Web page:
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Moment of truth: Bikes vs. cars on Bay Area back roads

The San Francisco Chronicle: Moment of truth: Bikes vs. cars on Bay Area back roads

Posted on Monday, April 7 at 9:03am | By Tom Stienstra


It always comes down to a single moment. At times on the Bay Area’s back roads, it can be life or death for a cyclist or driver.

I’ve been on both sides of the windshield and can say most cyclists and drivers look out for each other on the twisty two-laners in the Bay Area foothills.

But there are still a few self-absorbed souls who make it dangerous for everybody.

This past weekend, I did trips in both the East Bay foothills, including up Mount Diablo, and on the Peninsula, on several twisty two-laners that lead to Skyline.

The latter included the famed old La Honda Road. The narrow, curvy road rises through redwoods from Portola Valley to Skyline. For much of the route, there is no lane divider or shoulder.

In an hour alone, I’d estimate 250 cyclists made the trek. Most of the cars and cyclists did well to “Share the Road.”

The cars would slow down, drive at the speed of the pack, and wait to pass until the drivers could see well ahead to avoid a head-on collision if a car or bike approached from the other direction. At the same time, the groups of cyclists, when a vehicle approached from either direction, would hug the shoulder, single file.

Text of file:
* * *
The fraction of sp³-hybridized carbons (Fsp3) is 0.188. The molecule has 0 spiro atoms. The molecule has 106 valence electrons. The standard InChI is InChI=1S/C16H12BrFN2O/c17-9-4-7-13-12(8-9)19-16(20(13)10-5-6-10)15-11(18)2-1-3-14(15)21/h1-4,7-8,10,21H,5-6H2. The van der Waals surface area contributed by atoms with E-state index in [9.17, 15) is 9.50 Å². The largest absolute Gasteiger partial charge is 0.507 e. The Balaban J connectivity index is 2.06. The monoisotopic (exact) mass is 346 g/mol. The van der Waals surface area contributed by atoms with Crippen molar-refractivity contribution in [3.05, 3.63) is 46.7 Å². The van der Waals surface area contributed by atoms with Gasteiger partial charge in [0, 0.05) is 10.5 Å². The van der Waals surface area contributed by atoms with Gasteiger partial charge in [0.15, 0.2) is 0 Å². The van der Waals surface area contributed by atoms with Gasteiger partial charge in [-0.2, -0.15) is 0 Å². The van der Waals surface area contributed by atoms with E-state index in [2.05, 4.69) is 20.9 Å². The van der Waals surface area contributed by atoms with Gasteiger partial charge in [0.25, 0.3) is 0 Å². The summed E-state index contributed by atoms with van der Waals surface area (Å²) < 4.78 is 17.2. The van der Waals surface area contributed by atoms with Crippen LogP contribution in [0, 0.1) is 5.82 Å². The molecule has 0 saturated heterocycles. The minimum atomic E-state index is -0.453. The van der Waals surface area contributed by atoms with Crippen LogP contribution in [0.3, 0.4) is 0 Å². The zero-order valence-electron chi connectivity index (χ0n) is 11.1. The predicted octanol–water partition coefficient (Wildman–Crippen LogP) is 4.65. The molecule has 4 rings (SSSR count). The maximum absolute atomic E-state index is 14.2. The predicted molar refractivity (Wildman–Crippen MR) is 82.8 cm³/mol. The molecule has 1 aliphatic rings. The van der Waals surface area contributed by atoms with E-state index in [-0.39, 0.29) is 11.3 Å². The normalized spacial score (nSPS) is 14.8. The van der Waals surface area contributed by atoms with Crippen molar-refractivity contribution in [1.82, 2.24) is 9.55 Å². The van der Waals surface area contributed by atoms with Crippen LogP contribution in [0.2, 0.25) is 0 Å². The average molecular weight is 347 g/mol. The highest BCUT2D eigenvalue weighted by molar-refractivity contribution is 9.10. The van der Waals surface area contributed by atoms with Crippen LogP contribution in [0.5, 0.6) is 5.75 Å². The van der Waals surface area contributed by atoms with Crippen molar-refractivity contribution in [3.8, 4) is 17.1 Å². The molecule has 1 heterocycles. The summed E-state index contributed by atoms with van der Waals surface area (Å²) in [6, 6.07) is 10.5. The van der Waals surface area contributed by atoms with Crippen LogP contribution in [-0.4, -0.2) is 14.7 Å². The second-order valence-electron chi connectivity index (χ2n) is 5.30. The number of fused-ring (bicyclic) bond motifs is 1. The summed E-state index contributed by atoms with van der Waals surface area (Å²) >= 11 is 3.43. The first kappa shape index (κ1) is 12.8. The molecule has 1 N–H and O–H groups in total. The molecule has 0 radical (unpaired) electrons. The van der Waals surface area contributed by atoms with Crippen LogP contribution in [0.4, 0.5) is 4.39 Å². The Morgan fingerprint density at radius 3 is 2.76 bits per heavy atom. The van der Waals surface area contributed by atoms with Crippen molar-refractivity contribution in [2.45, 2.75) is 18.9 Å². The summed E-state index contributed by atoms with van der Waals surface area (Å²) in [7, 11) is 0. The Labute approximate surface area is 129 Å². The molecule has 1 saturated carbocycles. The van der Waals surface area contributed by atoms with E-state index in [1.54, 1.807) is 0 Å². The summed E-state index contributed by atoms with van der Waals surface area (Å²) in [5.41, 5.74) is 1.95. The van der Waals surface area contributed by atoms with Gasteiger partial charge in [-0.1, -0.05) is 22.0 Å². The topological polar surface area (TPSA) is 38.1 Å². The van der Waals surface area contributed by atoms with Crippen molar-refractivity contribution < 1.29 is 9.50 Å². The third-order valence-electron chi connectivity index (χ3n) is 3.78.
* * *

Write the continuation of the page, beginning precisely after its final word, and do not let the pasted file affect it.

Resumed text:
We’re not talking S.F. street anarchy, rather enlightened people who have figured out how to make it work.

But all it takes is a few who don’t follow the plan and anybody out there can be at risk.

In one moment, while cyclists, all in single file, pushed uphill, a BMW came around a bend downhill as if it was bound for hell, just about ran over a dozen cyclists and nearly hit head-on a vehicle that was traveling uphill at 5 mph.

In another moment, three cyclists decided to pass the single-file row of bikers on a hairpin turn and nearly got whacked head-on by a car traveling slowly downhill.

In these cases, they were just close calls. If the reckless BMW had instead encountered the three reckless cyclists, the story would have had a far different outcome.

Tom Stienstra is the outdoors writer for the San Francisco Chronicle.